Marseille’s Museum of Contemporary Art (MAC) reopens with a pop
Amidst social turmoil, MAC, Marseille’s Museum of Contemporary Art reopens following a four-year facelift with a pop-coloured show by Paola Pivi
Marseille’s Museum of Contemporary Art (MAC) has just received a facelift. In the wake of the Covid-19 pandemic, the institution – located in the affluent southern neighbourhood of Bonneveine – underwent a four-year refurbishment. As a result, it now boasts a brand-new reception hall, a rooftop terrace and a new exhibition space.
The reinvented museum – whose new artistic director Stéphanie Airaud is due to stem in this summer – opened with a bang last night with a temporary exhibition by Italian artist Paola Pivi and a rehang of its impressive collection featuring works by Louise Bourgeois, Zineb Sedira and Niki de Saint Phalle. But the celebration was tainted by ongoing social turmoil linked to President Emmanuel Macron’s pension reform.
Designed in the late 1970s by the German physician Gustav Rau with views to house his private collection, MAC’s building was subsequently donated to the City of Marseille which opened its doors to the public in 1994 before obtaining museum status in 2003. Its modernist building is characterised by an imposing saw-tooth roof which graces its 2,500 sqm of marble-floored exhibition space with abundant sunlight.
Now, thanks to a €5 million refurbishing project spearheaded by local architecture firm Bureau Architecture Méditerranée (BAM), the museum boasts an uncluttered entrance hall open to the street and over 300 sq m of additional exhibition space dedicated to experimental projects. Outside, a ramp now also links the entrance courtyard to the Bonneveine garden at the rear of the building and to a brand-new rooftop terrace with an aluminium bar and panoramic views of the surrounding eight arrondissements.
Inside, a newly-conceived hang gives an overview of the museum’s impressive collection which features some 600 works spanning twentieth-century movements such as Art Povera, Nouveau Réalisme, Fluxus and Supports-Surfaces. Inspired by Italian critic and artist Germano Celant’s seminal essay ‘1968: Towards a Global diversity’, the new display titled 'PARADE' features 130 works divided into six sections exploring such themes as materiality, subjectivity and fiction.
Some masterpieces would certainly earn the envy of other museums. Among them, Mexican artist Gabriel Orozco’s iconic 1993 sculpture La DS – a modified Citroën DS conceived to fit only one body; Jean-Michel Basquiat’s 1985 painting The King of Zulus – an homage to Louis Armstrong made of acrylic, oil pastels and glued photocopies on canvas, purchased by MAC in 1986 for the modest sum of 30,000 French francs (approximately 8,500 € today); and French artist Annette Messager’s 1984 Couteau Baiser – an enlarged photograph of a passionate kiss retouched with bright monochromatic acrylic colours and mounted on canvas.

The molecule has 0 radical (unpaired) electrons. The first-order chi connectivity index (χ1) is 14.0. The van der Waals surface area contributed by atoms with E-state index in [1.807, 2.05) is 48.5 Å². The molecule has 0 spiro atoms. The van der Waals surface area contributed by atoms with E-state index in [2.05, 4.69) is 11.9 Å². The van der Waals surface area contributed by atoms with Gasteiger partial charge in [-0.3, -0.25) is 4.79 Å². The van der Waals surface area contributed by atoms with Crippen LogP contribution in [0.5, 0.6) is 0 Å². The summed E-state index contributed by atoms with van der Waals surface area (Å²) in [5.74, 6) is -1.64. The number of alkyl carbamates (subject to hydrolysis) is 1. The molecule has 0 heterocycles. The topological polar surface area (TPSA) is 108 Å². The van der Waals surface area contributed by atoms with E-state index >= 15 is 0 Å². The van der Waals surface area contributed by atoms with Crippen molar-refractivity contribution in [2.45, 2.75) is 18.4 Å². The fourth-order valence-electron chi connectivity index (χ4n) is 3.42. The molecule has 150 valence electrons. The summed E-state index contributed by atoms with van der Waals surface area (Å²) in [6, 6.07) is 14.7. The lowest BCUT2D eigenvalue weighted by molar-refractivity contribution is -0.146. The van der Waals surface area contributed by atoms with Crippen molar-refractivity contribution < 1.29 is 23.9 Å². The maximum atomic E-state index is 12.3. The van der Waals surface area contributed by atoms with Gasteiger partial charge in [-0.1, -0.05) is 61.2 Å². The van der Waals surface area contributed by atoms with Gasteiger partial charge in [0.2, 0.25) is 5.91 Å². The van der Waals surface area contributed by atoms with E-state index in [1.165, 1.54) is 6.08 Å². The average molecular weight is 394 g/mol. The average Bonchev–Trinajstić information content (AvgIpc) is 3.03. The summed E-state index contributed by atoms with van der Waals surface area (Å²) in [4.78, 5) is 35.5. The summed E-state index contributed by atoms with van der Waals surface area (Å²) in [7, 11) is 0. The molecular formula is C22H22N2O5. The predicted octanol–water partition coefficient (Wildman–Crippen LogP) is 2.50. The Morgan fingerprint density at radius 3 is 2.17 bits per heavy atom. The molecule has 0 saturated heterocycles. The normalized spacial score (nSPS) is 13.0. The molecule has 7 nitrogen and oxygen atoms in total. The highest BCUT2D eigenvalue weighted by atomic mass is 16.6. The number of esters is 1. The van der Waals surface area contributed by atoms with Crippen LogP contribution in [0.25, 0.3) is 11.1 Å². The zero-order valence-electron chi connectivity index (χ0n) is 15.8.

Alongside this, a temporary exhibition by Paola Pivi titled ‘It’s not my job, it’s your job’ features her ever-so Instagrammable multi-coloured feathered bears, among other large-size interactive works.
For Marseille – France’s third largest city historically burdened by high rates of criminality and unemployment – MAC’s reopening is a symbol of its recently-elected socialist mayor Benoît Payan’s culturally-progressive international vision, one which contrasts with his centre-right clientelist predecessor of 25 years Jean-Claude Gaudin. But on the evening of the launch, the city’s enthusiasm was overshadowed by the stark reality of nationwide social turmoil over pension reforms when a group of some 40 protestors stormed the podium chanting ‘Macron démission!’ (‘Macron resign!’) and brandishing banners reading ‘No to the privatisation of the art world!’ The intervention served as a harsh reminder that a revitalised museum alone can’t save Marseille from its complex urban ills.
Paola Pivi, 'It’s not my job, it’s your job', 6 August 2023, MAC, Musée d’art contemporain, 69, avenue d’Haïfa, 13008 Marseille. macm.org
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